Title: Desert Paradise: The Petra Terraces Archaeology Project 

Project Overview: The ancient city of Petra in Jordan is rightly known for its spectacular funerary architecture and long-distance trade connections. But its inhabitants’ capacity to live in extreme environments was just as important for the city’s success. The Petra Terraces Archaeological Project, a collaboration between the University of Chicago and Brown University, assembles an international team of archaeologists, anthropologists, geologists, and architects to investigate the history of the human-landscape interactions that facilitated agriculture around Petra over the past few millennia. By studying the construction, use, repair, and collapse of ancient agricultural and hydrological terracing systems in a single watershed north of the city, the Project aims to produce a detailed, diachronic analysis of how people in the past shaped the local environment by controlling—and at times also failing to control—flows of water and sediment along that watershed. It implements innovative and interdisciplinary methods and brings new comparative and anthropological questions to study long-term changes in rural landscapes that are essential to understanding the history of human occupation of southern Jordan and, in fact, the development of the city of Petra itself.

Bio: Sarah Newman is Assistant Professor of Anthropology and in the College. Newman’s archaeological research asks fundamental questions about how humans have interacted with, impacted, and been influenced by their environments.

Newman’s current fieldwork projects apply multidisciplinary approaches to long-term uses and reuses of landscapes in Guatemala and in Jordan. The cross-cultural (and cross-environmental) comparisons between those distinct regions provide a testing ground to develop and refine methodologies for documenting, dating, and analyzing ancient agricultural and hydrological terracing, as well as an opportunity to explore how anthropogenic landscape modifications—some still in use by modern farmers—endure across environmental change, collapse, and abandonment.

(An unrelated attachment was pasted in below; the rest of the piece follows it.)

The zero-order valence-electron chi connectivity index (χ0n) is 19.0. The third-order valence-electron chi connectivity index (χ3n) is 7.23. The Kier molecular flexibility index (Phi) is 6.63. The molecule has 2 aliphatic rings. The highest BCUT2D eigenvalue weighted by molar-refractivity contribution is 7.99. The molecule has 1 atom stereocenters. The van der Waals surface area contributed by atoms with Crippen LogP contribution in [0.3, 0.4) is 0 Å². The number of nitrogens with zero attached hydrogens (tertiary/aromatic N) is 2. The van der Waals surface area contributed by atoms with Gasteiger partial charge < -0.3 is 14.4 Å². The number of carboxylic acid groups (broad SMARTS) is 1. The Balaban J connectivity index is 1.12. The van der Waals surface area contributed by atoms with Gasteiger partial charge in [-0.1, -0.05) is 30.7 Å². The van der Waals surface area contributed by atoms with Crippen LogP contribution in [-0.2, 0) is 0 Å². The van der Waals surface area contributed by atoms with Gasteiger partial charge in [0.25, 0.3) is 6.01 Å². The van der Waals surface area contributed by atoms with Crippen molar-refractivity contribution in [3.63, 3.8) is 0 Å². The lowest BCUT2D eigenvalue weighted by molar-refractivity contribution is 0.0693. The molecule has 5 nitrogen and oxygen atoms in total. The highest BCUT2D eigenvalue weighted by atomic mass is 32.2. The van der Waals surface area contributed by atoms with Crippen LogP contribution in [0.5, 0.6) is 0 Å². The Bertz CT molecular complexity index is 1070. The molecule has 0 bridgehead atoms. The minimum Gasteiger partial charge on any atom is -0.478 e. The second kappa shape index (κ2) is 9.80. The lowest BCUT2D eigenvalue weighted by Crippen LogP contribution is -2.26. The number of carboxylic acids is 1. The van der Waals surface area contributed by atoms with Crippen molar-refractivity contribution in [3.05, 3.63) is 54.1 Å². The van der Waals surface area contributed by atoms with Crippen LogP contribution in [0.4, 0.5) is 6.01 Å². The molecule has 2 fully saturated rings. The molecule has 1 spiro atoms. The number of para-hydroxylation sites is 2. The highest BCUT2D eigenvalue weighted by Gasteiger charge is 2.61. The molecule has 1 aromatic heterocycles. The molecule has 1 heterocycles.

Her current book project, Before Trash: A History of Waste in Mesoamerica, examines the changing nature of rubbish from Pre-Columbian times through the twentieth century. Before Trash explores how objects that have long been categorized as ancient garbage—broken pots, bone fragments, crafting debris—held different meanings in the past than they do today. The book reveals that the idea of “waste” is not a self-evident or universal concept, challenging archaeologists to reconsider one of the most basic assumptions of the discipline: the idea that most of what we study is trash people left behind.

Newman also specializes in the analysis of archaeological animal remains. She probes the ecological, historical, economic, and symbolic meanings of animals in Mesoamerica by examining dietary, hunting, and game management practices and their ecological impacts.